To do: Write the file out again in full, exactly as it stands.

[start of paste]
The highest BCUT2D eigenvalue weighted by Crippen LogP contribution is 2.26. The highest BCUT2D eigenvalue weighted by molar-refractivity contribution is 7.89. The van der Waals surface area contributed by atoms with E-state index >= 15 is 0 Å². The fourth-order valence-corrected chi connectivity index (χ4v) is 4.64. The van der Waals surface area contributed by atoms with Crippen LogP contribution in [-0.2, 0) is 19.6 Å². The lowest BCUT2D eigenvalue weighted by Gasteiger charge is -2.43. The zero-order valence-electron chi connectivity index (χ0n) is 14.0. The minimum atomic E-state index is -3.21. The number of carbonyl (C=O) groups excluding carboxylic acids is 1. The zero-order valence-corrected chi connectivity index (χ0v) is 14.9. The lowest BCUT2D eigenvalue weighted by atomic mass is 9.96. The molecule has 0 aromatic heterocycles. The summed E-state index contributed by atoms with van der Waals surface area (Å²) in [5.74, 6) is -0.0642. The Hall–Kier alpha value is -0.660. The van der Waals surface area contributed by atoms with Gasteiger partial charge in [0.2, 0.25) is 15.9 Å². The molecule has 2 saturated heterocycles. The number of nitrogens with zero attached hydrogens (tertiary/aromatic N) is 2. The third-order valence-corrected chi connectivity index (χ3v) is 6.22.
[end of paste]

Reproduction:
The highest BCUT2D eigenvalue weighted by Crippen LogP contribution is 2.26. The highest BCUT2D eigenvalue weighted by molar-refractivity contribution is 7.89. The van der Waals surface area contributed by atoms with E-state index >= 15 is 0 Å². The fourth-order valence-corrected chi connectivity index (χ4v) is 4.64. The van der Waals surface area contributed by atoms with Crippen LogP contribution in [-0.2, 0) is 19.6 Å². The lowest BCUT2D eigenvalue weighted by Gasteiger charge is -2.43. The zero-order valence-electron chi connectivity index (χ0n) is 14.0. The minimum atomic E-state index is -3.21. The number of carbonyl (C=O) groups excluding carboxylic acids is 1. The zero-order valence-corrected chi connectivity index (χ0v) is 14.9. The lowest BCUT2D eigenvalue weighted by atomic mass is 9.96. The molecule has 0 aromatic heterocycles. The summed E-state index contributed by atoms with van der Waals surface area (Å²) in [5.74, 6) is -0.0642. The Hall–Kier alpha value is -0.660. The van der Waals surface area contributed by atoms with Gasteiger partial charge in [0.2, 0.25) is 15.9 Å². The molecule has 2 saturated heterocycles. The number of nitrogens with zero attached hydrogens (tertiary/aromatic N) is 2. The third-order valence-corrected chi connectivity index (χ3v) is 6.22.